The days when it was hard to find a Wi-Fi wireless network in a sea of wired Ethernet networks are, for the most part, behind us. Still, there are still enough homes and offices that only have Ethernet to justify a mobile hotspot like this one.

Also, the Ethernet port on the MobileLite Wireless G2 is a handy addition because sometimes wired networks can be carrying less traffic and are therefore faster than overloaded wireless ones. When staying at a hotel or conference center that offers both Wi-Fi and Ethernet and the wireless network is painfully slow, it’s nice to be able to plug the MLW G2 in and create a Wi-Fi hotspot no one else can access.

Kingston MobileLite Wireless G2  -- Ethernet Port

Kingston MobileLite Wireless G2 — Ethernet Port

Set up is just about as simple as it can be. Plug the Ethernet cable into Kingston’s accessory, connect to its Wi-Fi network, and it’s done.

Our tests show that this accessory functions as quite a good wireless access point, offering the same upload and download speeds as a non-mobile router. That’s a rare thing for mobile hotspots, which often offer half the data transfer speeds of regular ones.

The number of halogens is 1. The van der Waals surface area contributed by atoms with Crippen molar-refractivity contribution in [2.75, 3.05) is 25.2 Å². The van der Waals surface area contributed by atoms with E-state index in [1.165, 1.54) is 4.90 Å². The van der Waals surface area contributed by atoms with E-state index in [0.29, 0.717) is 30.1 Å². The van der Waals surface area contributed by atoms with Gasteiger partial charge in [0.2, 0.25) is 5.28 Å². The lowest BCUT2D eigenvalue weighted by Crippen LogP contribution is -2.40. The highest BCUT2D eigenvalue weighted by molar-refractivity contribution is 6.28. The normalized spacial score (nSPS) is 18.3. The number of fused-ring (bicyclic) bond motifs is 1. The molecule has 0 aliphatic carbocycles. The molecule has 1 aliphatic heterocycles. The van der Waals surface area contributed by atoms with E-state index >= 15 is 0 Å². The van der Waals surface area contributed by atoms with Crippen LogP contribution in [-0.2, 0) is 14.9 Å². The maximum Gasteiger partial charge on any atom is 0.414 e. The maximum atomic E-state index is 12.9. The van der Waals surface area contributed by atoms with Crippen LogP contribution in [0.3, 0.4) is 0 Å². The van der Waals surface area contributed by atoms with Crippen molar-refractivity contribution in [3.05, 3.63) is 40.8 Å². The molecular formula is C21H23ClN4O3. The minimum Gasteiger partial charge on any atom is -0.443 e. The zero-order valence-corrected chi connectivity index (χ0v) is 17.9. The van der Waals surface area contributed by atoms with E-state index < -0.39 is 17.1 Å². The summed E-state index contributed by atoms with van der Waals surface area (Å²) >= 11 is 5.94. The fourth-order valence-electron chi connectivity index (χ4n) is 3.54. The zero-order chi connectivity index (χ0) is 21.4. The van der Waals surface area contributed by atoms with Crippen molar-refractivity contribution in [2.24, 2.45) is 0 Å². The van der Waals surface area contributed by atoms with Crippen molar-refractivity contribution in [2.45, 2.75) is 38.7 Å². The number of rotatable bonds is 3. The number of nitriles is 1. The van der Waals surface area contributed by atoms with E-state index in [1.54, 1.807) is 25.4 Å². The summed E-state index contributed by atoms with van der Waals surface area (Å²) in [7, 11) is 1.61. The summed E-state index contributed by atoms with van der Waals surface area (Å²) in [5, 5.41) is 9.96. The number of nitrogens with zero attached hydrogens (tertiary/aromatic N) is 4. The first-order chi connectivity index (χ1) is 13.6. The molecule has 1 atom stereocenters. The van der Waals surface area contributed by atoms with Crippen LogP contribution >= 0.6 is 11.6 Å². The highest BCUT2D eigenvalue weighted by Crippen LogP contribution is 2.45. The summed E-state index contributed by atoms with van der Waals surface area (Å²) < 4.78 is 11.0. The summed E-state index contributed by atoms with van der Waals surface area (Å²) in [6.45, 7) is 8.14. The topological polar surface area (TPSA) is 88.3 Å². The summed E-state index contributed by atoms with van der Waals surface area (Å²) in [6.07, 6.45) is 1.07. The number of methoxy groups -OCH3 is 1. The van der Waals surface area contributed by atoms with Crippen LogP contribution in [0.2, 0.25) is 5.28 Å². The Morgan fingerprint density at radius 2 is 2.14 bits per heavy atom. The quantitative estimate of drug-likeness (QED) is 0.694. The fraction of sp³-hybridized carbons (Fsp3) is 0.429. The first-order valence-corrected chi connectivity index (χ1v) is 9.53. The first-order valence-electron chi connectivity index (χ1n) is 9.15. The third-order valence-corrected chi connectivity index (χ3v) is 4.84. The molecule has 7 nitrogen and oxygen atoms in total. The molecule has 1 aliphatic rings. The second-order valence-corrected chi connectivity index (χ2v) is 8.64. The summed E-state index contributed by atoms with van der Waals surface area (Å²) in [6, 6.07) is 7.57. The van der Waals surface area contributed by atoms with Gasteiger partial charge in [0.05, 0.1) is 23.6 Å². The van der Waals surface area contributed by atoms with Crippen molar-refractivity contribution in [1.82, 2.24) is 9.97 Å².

Kingston says the 4640 mAh internal battery in the MobileLite Wireless G2 is capable of keeping it going for up to 13 hours, but in our tests it was closer to 10 hours acting as a mobile hotspot. This is because the battery life varies by what the accessory is doing – acting as a Wi-Fi access port, streaming one or more movies, etc.

In most cases, however, the extremely long battery life is unnecessary because the user can activate the MLW G2, download all needed files to a tablet or phone, then turn the device off. The process can be reversed later to upload any updated files, if required.

When acting as a wireless access point for an Ethernet network, the accessory can be plugged into a wall socket at the same time, as there are few occasions in which Ethernet is available and power is not.

When acting as an external battery, Kingston promises that the MLW G2 can give an iPad Air a 30% charge, give a Samsung Galaxy S4 more than a full charge, or completely recharge an iPhone 5 twice.


The Kingston MobileLite Wireless G2 is an accessory no tablet-toting road warrior should be without because it brings missing critical features to any Apple iPad, Kindle Fire, and even many Android models.

It’s available from a variety of retailers for $50 – $60, which is a bargain for those who want a combination card reader, mobile hotspot, and backup battery in a singe package.